In 1940, President Franklin D. Roosevelt said, “We cannot always build the future for our youth, but we can build our youth for the future,” a quote that still holds true today. Three shining examples of youth shaping our future would be three middle schoolers who competed this week at the 15th annual Discovery Education 3M Young Scientist Challenge in Minnesota for the chance to win $25,000. Each year the event is centered on a common theme. This year’s theme asked students to find a solution to everyday problems related to how we live, work, or play. After reviewing hundreds of submissions, only ten students in grades five through eight were chosen as qualifiers. The ten qualifiers were given the opportunity to spend the summer in a mentorship program where they developed their ideas into prototypes. Scientists provided by 3M and Discovery Education guided and advised the group. The group became even smaller when three of the ten students were chosen as finalists. Peyton Robertson, age eleven, created a sandbag to better protect flood zones against damage caused by salt water. Brooke Martin, age thirteen, invented the iCPooch, a device that enables one to video chat with pets. Finally, Edward Kim, age thirteen, built an eco-friendly fuel cell that generates electricity from grass waste collected after mowing the lawn. Fourteen-year-old Deepika Kurup won the grand prize at last year’s competition for the invention of a low-cost water purification system device. The winner of America’s Top Young Scientist will be announced on Tuesday. 



Essay #3

Rachel Jaffe

FYS100 Going Viral: Social Media

Dr. Mary Pettice

Oct. 4 2013

Everything is a Remix

            Albert Einstein once said, “Creativity is knowing how to hide your sources”. This supports the idea that everything is a remix. Remixing is the common process of combining or editing existing materials in order to produce something new. According to filmmaker Kirby Ferguson, remixing is a folk art that utilizes three techniques: copy, transform, and combine. Stephanie Meyer’s Twilight series exemplifies this concept well. With similar aspects of historical vampire movies and novels, Meyer’s wrote the Twilight series, which led to the creation of The Twilight Saga and hundereds of parodies. Based on history and modern examples, it is safe to say that everything is indeed a remix.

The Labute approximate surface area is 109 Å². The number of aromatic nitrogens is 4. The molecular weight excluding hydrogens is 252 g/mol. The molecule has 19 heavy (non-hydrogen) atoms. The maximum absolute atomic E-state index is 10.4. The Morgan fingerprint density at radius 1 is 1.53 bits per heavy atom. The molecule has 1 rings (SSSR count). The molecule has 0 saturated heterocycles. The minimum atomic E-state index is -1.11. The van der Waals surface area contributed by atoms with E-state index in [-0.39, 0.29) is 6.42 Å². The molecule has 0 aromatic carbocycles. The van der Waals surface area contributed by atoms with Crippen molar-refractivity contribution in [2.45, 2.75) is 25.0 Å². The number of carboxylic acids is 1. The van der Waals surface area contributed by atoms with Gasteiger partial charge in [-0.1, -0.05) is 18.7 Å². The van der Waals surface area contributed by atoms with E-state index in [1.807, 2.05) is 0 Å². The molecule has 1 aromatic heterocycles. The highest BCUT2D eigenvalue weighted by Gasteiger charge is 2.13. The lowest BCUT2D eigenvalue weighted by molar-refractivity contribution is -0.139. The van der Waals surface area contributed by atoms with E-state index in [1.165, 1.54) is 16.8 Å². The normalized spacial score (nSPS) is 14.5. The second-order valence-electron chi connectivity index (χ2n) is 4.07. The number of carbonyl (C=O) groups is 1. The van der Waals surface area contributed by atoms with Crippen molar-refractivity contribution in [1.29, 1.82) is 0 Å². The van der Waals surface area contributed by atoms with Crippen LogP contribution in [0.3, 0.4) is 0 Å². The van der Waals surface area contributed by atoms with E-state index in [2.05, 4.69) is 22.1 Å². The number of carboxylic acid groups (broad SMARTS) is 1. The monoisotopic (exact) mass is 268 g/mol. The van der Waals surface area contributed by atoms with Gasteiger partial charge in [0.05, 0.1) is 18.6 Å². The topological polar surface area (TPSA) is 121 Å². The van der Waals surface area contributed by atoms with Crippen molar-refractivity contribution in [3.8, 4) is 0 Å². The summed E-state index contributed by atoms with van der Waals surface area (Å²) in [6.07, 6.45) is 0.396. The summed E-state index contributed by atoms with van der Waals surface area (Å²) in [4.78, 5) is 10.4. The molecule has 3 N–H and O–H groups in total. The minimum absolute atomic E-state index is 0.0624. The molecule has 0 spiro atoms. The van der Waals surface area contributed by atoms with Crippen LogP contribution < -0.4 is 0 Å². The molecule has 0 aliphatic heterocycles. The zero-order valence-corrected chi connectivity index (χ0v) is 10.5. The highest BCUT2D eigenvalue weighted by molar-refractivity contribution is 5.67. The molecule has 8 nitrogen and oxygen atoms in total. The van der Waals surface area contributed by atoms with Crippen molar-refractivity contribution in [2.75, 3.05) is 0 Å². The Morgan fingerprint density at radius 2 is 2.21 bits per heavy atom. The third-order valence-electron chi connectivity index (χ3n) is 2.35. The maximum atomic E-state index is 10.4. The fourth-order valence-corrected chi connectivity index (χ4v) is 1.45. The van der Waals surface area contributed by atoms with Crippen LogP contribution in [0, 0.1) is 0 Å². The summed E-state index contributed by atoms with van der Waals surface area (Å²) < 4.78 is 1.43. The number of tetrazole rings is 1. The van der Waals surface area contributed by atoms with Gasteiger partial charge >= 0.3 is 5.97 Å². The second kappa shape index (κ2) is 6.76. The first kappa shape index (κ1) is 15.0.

Like many talented artists and writers, Stephanie Meyer’s inspiration for the renowned Twilight series was based off of a vivid dream. In her dream, a beautiful, sparkling vampire was talking to an average girl in a meadow. They were discussing the difficulties of falling in love, all the while the vampire, who was particularly attracted to the scent of the young girl’s blood, had to fight his strong urges to kill her immediately. This dream eventually led to the development of Chapter 13 (“Confessions”). When deciding what to name this handsome vampire, Meyers looked to Charlotte Bronte’s Mr. Rochester and Jane Austen’s Mr. Ferrars for inspiration and chose the name Edward. For the rest of the characters, Meyers did a lot of searching in old census records, noting some of the popular names in various time periods. The complete saga includes four fictional vampire-themed fantasy romance novels in chronological order: Twilight, New Moon, Eclipse, and Breaking Dawn. In 2010, the spin-off novella The Short Second Life of Bree Tanner was published. An encyclopedic reference book, The Twilight Saga: The Offical Illustrated Guide, was even published following the series and features nearly one hundred full color illustrations. The books are most admired by young adult readers and have won multiple rewards. In 2008, Breaking Dawn won the British Book Award for “Children’s Book of the Year” and the series as a whole won the 2009 Kids’ Choice Award for Favorite Book. With over 116 million copies sold worldwide, the story has been translated into at least 38 different languages around the globe.